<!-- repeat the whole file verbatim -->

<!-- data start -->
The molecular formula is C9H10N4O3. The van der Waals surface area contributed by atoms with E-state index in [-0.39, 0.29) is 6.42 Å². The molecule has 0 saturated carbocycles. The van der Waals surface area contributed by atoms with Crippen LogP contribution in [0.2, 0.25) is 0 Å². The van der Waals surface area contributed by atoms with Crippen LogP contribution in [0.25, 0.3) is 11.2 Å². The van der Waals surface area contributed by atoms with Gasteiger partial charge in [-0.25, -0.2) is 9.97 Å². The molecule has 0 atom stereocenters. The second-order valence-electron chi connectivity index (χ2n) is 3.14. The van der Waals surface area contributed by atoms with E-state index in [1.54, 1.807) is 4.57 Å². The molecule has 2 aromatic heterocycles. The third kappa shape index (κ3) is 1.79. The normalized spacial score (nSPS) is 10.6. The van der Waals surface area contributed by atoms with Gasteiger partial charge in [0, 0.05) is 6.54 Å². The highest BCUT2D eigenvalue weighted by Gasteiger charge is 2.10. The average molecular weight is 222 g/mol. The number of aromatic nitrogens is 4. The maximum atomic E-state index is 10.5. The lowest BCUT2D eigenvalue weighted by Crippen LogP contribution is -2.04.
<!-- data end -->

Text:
The molecular formula is C9H10N4O3. The van der Waals surface area contributed by atoms with E-state index in [-0.39, 0.29) is 6.42 Å². The molecule has 0 saturated carbocycles. The van der Waals surface area contributed by atoms with Crippen LogP contribution in [0.2, 0.25) is 0 Å². The van der Waals surface area contributed by atoms with Crippen LogP contribution in [0.25, 0.3) is 11.2 Å². The van der Waals surface area contributed by atoms with Gasteiger partial charge in [-0.25, -0.2) is 9.97 Å². The molecule has 0 atom stereocenters. The second-order valence-electron chi connectivity index (χ2n) is 3.14. The van der Waals surface area contributed by atoms with E-state index in [1.54, 1.807) is 4.57 Å². The molecule has 2 aromatic heterocycles. The third kappa shape index (κ3) is 1.79. The normalized spacial score (nSPS) is 10.6. The van der Waals surface area contributed by atoms with Gasteiger partial charge in [0, 0.05) is 6.54 Å². The highest BCUT2D eigenvalue weighted by Gasteiger charge is 2.10. The average molecular weight is 222 g/mol. The number of aromatic nitrogens is 4. The maximum atomic E-state index is 10.5. The lowest BCUT2D eigenvalue weighted by Crippen LogP contribution is -2.04.